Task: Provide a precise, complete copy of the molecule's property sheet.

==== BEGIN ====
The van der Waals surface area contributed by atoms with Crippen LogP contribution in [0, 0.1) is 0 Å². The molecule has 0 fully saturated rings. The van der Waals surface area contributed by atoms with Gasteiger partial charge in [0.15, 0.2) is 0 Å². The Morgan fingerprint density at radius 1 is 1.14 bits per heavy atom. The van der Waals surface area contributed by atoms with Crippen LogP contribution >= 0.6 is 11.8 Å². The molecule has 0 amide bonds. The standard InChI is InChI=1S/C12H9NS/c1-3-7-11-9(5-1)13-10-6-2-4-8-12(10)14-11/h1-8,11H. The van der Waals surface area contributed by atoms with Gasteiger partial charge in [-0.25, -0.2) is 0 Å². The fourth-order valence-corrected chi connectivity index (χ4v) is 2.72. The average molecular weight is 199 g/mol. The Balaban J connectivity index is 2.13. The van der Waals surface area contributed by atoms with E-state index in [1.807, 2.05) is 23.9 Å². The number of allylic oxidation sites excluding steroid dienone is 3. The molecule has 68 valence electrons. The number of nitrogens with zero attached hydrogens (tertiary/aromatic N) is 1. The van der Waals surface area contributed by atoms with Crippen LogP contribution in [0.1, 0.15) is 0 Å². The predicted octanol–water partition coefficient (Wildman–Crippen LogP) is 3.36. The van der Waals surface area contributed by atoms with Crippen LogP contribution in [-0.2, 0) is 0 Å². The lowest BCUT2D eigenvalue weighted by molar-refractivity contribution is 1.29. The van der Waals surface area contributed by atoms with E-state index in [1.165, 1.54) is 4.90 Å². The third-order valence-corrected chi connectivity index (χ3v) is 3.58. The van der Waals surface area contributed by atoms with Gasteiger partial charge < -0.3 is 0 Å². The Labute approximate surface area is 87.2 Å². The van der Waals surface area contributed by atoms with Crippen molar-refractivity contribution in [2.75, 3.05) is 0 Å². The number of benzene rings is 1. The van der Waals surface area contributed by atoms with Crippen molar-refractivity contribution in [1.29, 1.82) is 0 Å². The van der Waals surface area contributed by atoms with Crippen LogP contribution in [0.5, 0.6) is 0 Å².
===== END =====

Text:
The van der Waals surface area contributed by atoms with Crippen LogP contribution in [0, 0.1) is 0 Å². The molecule has 0 fully saturated rings. The van der Waals surface area contributed by atoms with Gasteiger partial charge in [0.15, 0.2) is 0 Å². The Morgan fingerprint density at radius 1 is 1.14 bits per heavy atom. The van der Waals surface area contributed by atoms with Crippen LogP contribution >= 0.6 is 11.8 Å². The molecule has 0 amide bonds. The standard InChI is InChI=1S/C12H9NS/c1-3-7-11-9(5-1)13-10-6-2-4-8-12(10)14-11/h1-8,11H. The van der Waals surface area contributed by atoms with Gasteiger partial charge in [-0.25, -0.2) is 0 Å². The fourth-order valence-corrected chi connectivity index (χ4v) is 2.72. The average molecular weight is 199 g/mol. The Balaban J connectivity index is 2.13. The van der Waals surface area contributed by atoms with E-state index in [1.807, 2.05) is 23.9 Å². The number of allylic oxidation sites excluding steroid dienone is 3. The molecule has 68 valence electrons. The number of nitrogens with zero attached hydrogens (tertiary/aromatic N) is 1. The van der Waals surface area contributed by atoms with Crippen LogP contribution in [0.1, 0.15) is 0 Å². The predicted octanol–water partition coefficient (Wildman–Crippen LogP) is 3.36. The van der Waals surface area contributed by atoms with Crippen LogP contribution in [-0.2, 0) is 0 Å². The lowest BCUT2D eigenvalue weighted by molar-refractivity contribution is 1.29. The van der Waals surface area contributed by atoms with E-state index in [1.165, 1.54) is 4.90 Å². The third-order valence-corrected chi connectivity index (χ3v) is 3.58. The van der Waals surface area contributed by atoms with Gasteiger partial charge < -0.3 is 0 Å². The Labute approximate surface area is 87.2 Å². The van der Waals surface area contributed by atoms with Crippen molar-refractivity contribution in [2.75, 3.05) is 0 Å². The number of benzene rings is 1. The van der Waals surface area contributed by atoms with Crippen molar-refractivity contribution in [1.29, 1.82) is 0 Å². The van der Waals surface area contributed by atoms with Crippen LogP contribution in [0.5, 0.6) is 0 Å².